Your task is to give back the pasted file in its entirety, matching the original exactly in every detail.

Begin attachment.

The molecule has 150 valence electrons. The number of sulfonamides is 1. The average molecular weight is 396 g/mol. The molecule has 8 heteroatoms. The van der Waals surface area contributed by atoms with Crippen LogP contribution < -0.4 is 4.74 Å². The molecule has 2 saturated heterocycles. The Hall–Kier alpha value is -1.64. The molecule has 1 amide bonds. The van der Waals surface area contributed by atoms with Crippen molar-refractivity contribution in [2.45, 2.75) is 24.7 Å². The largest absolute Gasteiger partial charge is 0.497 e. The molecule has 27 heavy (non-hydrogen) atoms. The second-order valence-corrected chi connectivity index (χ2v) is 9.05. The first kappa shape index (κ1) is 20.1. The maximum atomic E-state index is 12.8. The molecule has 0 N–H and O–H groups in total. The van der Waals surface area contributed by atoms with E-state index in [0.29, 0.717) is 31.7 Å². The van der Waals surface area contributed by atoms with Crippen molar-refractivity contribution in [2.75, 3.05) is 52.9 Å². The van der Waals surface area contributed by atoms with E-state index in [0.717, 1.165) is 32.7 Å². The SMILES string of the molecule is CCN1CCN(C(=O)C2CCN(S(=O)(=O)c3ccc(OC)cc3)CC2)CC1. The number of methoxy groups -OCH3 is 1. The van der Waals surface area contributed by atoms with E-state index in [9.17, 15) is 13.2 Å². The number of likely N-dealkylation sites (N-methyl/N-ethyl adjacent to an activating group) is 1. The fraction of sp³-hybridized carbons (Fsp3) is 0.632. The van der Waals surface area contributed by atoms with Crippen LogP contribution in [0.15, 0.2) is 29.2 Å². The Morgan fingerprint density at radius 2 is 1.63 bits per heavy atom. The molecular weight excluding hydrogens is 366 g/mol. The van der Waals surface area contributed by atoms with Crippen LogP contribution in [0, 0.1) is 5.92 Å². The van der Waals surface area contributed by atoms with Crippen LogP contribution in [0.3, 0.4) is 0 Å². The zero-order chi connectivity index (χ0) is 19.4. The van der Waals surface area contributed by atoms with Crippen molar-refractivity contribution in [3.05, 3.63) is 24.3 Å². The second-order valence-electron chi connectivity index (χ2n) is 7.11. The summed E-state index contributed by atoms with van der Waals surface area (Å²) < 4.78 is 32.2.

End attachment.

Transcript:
The molecule has 150 valence electrons. The number of sulfonamides is 1. The average molecular weight is 396 g/mol. The molecule has 8 heteroatoms. The van der Waals surface area contributed by atoms with Crippen LogP contribution < -0.4 is 4.74 Å². The molecule has 2 saturated heterocycles. The Hall–Kier alpha value is -1.64. The molecule has 1 amide bonds. The van der Waals surface area contributed by atoms with Crippen molar-refractivity contribution in [2.45, 2.75) is 24.7 Å². The largest absolute Gasteiger partial charge is 0.497 e. The molecule has 27 heavy (non-hydrogen) atoms. The second-order valence-corrected chi connectivity index (χ2v) is 9.05. The first kappa shape index (κ1) is 20.1. The maximum atomic E-state index is 12.8. The molecule has 0 N–H and O–H groups in total. The van der Waals surface area contributed by atoms with E-state index in [0.29, 0.717) is 31.7 Å². The van der Waals surface area contributed by atoms with Crippen molar-refractivity contribution in [2.75, 3.05) is 52.9 Å². The van der Waals surface area contributed by atoms with E-state index in [0.717, 1.165) is 32.7 Å². The SMILES string of the molecule is CCN1CCN(C(=O)C2CCN(S(=O)(=O)c3ccc(OC)cc3)CC2)CC1. The number of methoxy groups -OCH3 is 1. The van der Waals surface area contributed by atoms with E-state index in [9.17, 15) is 13.2 Å². The number of likely N-dealkylation sites (N-methyl/N-ethyl adjacent to an activating group) is 1. The fraction of sp³-hybridized carbons (Fsp3) is 0.632. The van der Waals surface area contributed by atoms with Crippen LogP contribution in [0.15, 0.2) is 29.2 Å². The Morgan fingerprint density at radius 2 is 1.63 bits per heavy atom. The molecular weight excluding hydrogens is 366 g/mol. The van der Waals surface area contributed by atoms with Crippen LogP contribution in [0, 0.1) is 5.92 Å². The van der Waals surface area contributed by atoms with Crippen LogP contribution in [0.3, 0.4) is 0 Å². The zero-order chi connectivity index (χ0) is 19.4. The van der Waals surface area contributed by atoms with Crippen molar-refractivity contribution in [3.05, 3.63) is 24.3 Å². The second-order valence-electron chi connectivity index (χ2n) is 7.11. The summed E-state index contributed by atoms with van der Waals surface area (Å²) < 4.78 is 32.2.